Duncan Edwards departs as Hearst International chief executive

Duncan Edwards, the chief executive of Hearst International, the publisher of Cosmopolitan, Elle, Harpers Bazaar and Good Housekeeping, is departing after 27 years.

Duncan Edwards departs as Hearst International chief executive

The group did not immediately name a replacement, saying it plans to reorganise its global structure, and it was not clear if Edwards, who is aged 52, has planned a new role. He will remain an advisor until the end of the year and Hearst wished him "the very best in his next endeavour".

Edwards joined Hearst’s UK operation, formerly known as National Magazine Company, in 1989 and rose to chief executive in 2005, before moving to America in 2009 to run all the privately-owned group’s international operations. He remained vice-chairman of Hearst UK.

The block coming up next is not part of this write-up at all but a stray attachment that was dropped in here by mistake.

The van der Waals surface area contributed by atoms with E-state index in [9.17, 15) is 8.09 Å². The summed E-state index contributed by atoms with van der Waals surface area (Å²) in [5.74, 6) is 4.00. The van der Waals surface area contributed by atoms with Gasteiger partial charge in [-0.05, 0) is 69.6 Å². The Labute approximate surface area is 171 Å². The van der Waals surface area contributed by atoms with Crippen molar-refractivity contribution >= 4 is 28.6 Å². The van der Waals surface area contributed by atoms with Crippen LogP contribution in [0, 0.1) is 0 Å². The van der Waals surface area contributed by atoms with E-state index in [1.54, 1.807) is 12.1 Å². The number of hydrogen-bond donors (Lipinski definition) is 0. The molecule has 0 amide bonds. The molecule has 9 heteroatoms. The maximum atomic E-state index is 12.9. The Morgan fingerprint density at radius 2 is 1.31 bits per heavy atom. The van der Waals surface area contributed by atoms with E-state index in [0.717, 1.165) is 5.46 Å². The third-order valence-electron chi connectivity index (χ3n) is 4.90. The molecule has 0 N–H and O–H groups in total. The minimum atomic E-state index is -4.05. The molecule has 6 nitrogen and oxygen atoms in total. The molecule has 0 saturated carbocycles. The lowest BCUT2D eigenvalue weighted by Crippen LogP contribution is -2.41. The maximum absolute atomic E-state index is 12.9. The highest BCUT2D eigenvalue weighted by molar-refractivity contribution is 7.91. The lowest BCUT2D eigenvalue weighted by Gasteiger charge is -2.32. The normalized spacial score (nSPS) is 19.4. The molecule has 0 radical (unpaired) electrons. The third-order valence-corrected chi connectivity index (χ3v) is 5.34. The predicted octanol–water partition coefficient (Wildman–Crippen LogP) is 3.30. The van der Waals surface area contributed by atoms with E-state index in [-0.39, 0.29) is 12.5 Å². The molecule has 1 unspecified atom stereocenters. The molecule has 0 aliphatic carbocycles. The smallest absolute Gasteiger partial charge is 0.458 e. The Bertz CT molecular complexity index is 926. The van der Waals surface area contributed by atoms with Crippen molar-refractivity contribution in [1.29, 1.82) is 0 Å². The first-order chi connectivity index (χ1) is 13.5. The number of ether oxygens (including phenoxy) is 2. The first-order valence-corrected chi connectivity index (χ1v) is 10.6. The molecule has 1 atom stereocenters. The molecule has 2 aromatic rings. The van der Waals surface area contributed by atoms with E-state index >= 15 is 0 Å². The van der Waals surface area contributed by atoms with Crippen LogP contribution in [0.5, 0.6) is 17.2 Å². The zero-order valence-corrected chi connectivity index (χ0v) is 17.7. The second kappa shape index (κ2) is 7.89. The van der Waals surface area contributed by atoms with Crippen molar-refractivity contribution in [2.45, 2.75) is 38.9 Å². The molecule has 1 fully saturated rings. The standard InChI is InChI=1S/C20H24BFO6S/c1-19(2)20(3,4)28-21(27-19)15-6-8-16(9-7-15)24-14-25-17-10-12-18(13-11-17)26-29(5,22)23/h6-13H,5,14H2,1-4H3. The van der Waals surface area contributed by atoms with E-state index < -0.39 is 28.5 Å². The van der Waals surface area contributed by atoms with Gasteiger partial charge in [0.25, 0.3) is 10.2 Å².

David Carey, president of Hearst, said: "After more than two decades of important contributions to Hearst, Duncan Edwards has announced that he is leaving the company.

"Duncan’s lasting innovations and achievements in his 27 years at Hearst include heading our UK operations during a period of strong growth; leading the game-changing Lagardère acquisition in 2011 and subsequently integrating those properties with our existing Hearst operations in many markets; launching multiple media businesses all over the world and laying the foundation for HMI’s recent double-digit growth in digital audience."

"With Duncan’s departure, we have re-thought the organizational structure for our global media operations, and I will share those details shortly."

Hearst International publishes nearly 300 editions in more than 80 countries, according to its website.

Edwards spent the early part of his career as an advertising manager at Media Week from 1985 to 1989.

Subscribe to Campaign from just £57 per quarter

Includes the weekly magazine and quarterly Campaign IQ, plus unrestricted online access.


Looking for a new job?

Get the latest creative jobs in advertising, media, marketing and digital delivered directly to your inbox each day.

Create an Alert Now

1 How Sainsbury's ads revolutionised the UK's food culture

Abbott Mead Vickers' press ads for Sainsbury's in the 1980s formed the most influential and culturally significant campaign the UK has ever produced, argues Paul Burke.

Just published